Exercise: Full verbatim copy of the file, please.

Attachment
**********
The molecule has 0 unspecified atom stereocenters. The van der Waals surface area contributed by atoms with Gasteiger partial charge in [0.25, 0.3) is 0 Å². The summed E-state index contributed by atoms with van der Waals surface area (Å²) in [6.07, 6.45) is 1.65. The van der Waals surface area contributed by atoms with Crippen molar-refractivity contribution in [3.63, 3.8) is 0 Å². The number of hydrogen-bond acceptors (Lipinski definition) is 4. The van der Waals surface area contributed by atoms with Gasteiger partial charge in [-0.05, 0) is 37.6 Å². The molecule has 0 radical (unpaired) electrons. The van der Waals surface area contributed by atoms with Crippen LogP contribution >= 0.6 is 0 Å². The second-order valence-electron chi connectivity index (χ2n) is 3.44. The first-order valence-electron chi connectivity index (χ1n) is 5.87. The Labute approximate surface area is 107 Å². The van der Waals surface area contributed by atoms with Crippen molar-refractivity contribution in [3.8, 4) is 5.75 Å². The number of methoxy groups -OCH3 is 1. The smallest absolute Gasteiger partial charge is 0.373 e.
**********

The molecule has 0 unspecified atom stereocenters. The van der Waals surface area contributed by atoms with Gasteiger partial charge in [0.25, 0.3) is 0 Å². The summed E-state index contributed by atoms with van der Waals surface area (Å²) in [6.07, 6.45) is 1.65. The van der Waals surface area contributed by atoms with Crippen molar-refractivity contribution in [3.63, 3.8) is 0 Å². The number of hydrogen-bond acceptors (Lipinski definition) is 4. The van der Waals surface area contributed by atoms with Gasteiger partial charge in [-0.05, 0) is 37.6 Å². The molecule has 0 radical (unpaired) electrons. The van der Waals surface area contributed by atoms with Crippen LogP contribution >= 0.6 is 0 Å². The second-order valence-electron chi connectivity index (χ2n) is 3.44. The first-order valence-electron chi connectivity index (χ1n) is 5.87. The Labute approximate surface area is 107 Å². The van der Waals surface area contributed by atoms with Crippen molar-refractivity contribution in [3.8, 4) is 5.75 Å². The number of methoxy groups -OCH3 is 1. The smallest absolute Gasteiger partial charge is 0.373 e.